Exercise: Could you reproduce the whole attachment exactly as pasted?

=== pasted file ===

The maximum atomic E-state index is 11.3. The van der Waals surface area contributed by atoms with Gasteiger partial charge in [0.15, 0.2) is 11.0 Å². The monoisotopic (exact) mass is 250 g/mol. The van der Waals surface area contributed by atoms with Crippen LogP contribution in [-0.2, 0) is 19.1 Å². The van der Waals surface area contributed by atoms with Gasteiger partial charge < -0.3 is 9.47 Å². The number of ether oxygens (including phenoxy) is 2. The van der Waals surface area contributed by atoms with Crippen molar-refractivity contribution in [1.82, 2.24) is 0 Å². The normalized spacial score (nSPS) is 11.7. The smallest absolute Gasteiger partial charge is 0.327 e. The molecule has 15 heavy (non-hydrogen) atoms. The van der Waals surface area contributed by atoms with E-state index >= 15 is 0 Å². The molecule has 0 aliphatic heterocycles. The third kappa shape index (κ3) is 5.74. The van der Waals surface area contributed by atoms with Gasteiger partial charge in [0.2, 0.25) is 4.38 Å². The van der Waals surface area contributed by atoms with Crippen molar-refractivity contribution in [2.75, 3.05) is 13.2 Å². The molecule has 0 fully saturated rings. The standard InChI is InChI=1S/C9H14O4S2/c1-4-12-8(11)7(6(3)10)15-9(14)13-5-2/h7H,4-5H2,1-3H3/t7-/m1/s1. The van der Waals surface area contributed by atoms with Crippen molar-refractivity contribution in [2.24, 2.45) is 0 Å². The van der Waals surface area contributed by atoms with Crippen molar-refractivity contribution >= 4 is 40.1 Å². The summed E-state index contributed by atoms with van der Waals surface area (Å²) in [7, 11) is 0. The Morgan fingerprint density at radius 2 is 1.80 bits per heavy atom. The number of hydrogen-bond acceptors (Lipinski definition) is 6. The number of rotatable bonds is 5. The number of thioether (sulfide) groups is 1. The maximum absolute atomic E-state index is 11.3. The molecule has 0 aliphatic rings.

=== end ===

The maximum atomic E-state index is 11.3. The van der Waals surface area contributed by atoms with Gasteiger partial charge in [0.15, 0.2) is 11.0 Å². The monoisotopic (exact) mass is 250 g/mol. The van der Waals surface area contributed by atoms with Crippen LogP contribution in [-0.2, 0) is 19.1 Å². The van der Waals surface area contributed by atoms with Gasteiger partial charge < -0.3 is 9.47 Å². The number of ether oxygens (including phenoxy) is 2. The van der Waals surface area contributed by atoms with Crippen molar-refractivity contribution in [1.82, 2.24) is 0 Å². The normalized spacial score (nSPS) is 11.7. The smallest absolute Gasteiger partial charge is 0.327 e. The molecule has 15 heavy (non-hydrogen) atoms. The van der Waals surface area contributed by atoms with E-state index >= 15 is 0 Å². The molecule has 0 aliphatic heterocycles. The third kappa shape index (κ3) is 5.74. The van der Waals surface area contributed by atoms with Gasteiger partial charge in [0.2, 0.25) is 4.38 Å². The van der Waals surface area contributed by atoms with Crippen molar-refractivity contribution in [2.75, 3.05) is 13.2 Å². The molecule has 0 fully saturated rings. The standard InChI is InChI=1S/C9H14O4S2/c1-4-12-8(11)7(6(3)10)15-9(14)13-5-2/h7H,4-5H2,1-3H3/t7-/m1/s1. The van der Waals surface area contributed by atoms with Crippen molar-refractivity contribution in [2.24, 2.45) is 0 Å². The van der Waals surface area contributed by atoms with Crippen molar-refractivity contribution >= 4 is 40.1 Å². The summed E-state index contributed by atoms with van der Waals surface area (Å²) in [7, 11) is 0. The Morgan fingerprint density at radius 2 is 1.80 bits per heavy atom. The number of hydrogen-bond acceptors (Lipinski definition) is 6. The number of rotatable bonds is 5. The number of thioether (sulfide) groups is 1. The maximum absolute atomic E-state index is 11.3. The molecule has 0 aliphatic rings.